Er verliebte sich in seine Schülerin.

Oh no, “Schülerin”, this is worse than “Studentin”.

Schülerin doesn’t imply age, it implies a relationship. A Student is further away from his teacher than a Schüler (meaning that in this context, Schülerin is likely to refer to a one-to-one teaching)

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Ahh, okay, thanks for the clarification, that means more sense. I think in the past I had heard “Schülerin” to refer more to younger students whereas “Studentin” to refer to like, college and grad students. So is the idea that “Schülerin” can be a generic student at young ages, but as one gets older you can also still use the term to refer to people in a one-on-one teaching relationship?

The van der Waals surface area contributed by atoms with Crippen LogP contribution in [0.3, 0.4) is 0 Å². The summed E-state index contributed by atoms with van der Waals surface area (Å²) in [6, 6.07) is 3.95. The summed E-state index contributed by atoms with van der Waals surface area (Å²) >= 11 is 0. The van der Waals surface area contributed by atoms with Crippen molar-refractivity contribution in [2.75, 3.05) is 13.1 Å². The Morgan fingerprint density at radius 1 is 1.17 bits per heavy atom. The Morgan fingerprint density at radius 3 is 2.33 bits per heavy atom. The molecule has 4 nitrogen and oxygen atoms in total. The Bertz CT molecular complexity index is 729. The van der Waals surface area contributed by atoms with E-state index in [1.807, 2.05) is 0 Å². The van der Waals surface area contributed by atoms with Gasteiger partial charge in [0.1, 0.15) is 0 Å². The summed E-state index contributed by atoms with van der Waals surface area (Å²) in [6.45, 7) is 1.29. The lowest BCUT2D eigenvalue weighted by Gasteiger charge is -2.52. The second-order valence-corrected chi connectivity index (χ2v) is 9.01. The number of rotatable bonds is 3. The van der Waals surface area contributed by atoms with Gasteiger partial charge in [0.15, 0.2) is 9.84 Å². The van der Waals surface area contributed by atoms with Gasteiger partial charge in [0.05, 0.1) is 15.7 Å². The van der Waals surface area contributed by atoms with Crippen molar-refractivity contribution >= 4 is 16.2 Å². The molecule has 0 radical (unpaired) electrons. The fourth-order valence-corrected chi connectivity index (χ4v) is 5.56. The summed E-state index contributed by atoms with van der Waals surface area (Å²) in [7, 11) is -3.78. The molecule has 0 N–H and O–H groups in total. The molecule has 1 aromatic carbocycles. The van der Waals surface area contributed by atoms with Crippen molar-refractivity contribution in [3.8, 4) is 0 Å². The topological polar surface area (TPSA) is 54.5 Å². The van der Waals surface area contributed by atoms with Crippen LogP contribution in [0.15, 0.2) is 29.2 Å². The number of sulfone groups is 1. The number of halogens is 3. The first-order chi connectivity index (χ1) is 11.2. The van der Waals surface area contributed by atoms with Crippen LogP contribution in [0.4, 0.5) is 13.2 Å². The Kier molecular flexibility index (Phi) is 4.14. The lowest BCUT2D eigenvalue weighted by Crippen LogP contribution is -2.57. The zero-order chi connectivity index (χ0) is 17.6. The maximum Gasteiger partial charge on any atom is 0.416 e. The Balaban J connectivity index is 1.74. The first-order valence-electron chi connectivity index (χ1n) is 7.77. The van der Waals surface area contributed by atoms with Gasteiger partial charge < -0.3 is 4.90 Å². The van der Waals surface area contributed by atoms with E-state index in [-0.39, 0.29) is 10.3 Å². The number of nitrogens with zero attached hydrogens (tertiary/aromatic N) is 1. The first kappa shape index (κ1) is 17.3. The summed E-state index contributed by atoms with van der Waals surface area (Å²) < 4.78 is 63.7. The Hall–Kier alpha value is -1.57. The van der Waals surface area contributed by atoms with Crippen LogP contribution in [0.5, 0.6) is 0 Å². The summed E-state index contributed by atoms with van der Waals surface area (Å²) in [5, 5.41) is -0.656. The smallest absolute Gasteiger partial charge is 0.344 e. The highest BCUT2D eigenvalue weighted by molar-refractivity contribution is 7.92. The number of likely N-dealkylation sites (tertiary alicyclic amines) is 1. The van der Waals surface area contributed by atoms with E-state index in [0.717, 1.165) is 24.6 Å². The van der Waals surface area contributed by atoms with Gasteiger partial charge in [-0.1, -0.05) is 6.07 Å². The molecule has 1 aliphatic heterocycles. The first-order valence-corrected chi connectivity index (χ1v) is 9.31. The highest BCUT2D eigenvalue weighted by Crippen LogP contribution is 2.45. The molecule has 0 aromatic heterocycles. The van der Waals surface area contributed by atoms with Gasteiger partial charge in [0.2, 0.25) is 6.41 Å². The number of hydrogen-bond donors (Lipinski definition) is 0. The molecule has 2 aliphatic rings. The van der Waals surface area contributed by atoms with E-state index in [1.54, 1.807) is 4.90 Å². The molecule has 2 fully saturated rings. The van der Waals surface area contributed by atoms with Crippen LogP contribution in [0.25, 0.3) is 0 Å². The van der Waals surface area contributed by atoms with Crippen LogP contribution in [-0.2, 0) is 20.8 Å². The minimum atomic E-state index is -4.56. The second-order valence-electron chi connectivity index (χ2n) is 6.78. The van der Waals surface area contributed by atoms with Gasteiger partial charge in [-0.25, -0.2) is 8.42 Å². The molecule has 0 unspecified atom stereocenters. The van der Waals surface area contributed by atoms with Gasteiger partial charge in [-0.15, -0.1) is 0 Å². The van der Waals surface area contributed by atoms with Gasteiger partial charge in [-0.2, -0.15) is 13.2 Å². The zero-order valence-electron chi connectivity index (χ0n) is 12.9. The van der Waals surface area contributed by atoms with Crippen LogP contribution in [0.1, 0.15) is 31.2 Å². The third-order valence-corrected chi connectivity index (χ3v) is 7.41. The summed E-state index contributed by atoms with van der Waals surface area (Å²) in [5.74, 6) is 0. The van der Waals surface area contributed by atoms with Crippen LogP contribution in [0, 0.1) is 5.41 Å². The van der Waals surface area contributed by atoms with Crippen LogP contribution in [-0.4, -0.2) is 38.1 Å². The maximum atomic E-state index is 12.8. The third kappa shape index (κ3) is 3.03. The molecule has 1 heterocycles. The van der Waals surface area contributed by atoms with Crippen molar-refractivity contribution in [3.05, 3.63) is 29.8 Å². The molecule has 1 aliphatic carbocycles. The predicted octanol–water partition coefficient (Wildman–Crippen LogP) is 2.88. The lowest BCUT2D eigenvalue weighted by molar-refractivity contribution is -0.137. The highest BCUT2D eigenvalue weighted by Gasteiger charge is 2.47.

Yes, that is what I meant. one-to-one is not absolutely necessary but outside of school, you’d use Schüler:in rather in contexts where there is a small number of students outside a university (because then, regardless of their number, it would be Student:in).

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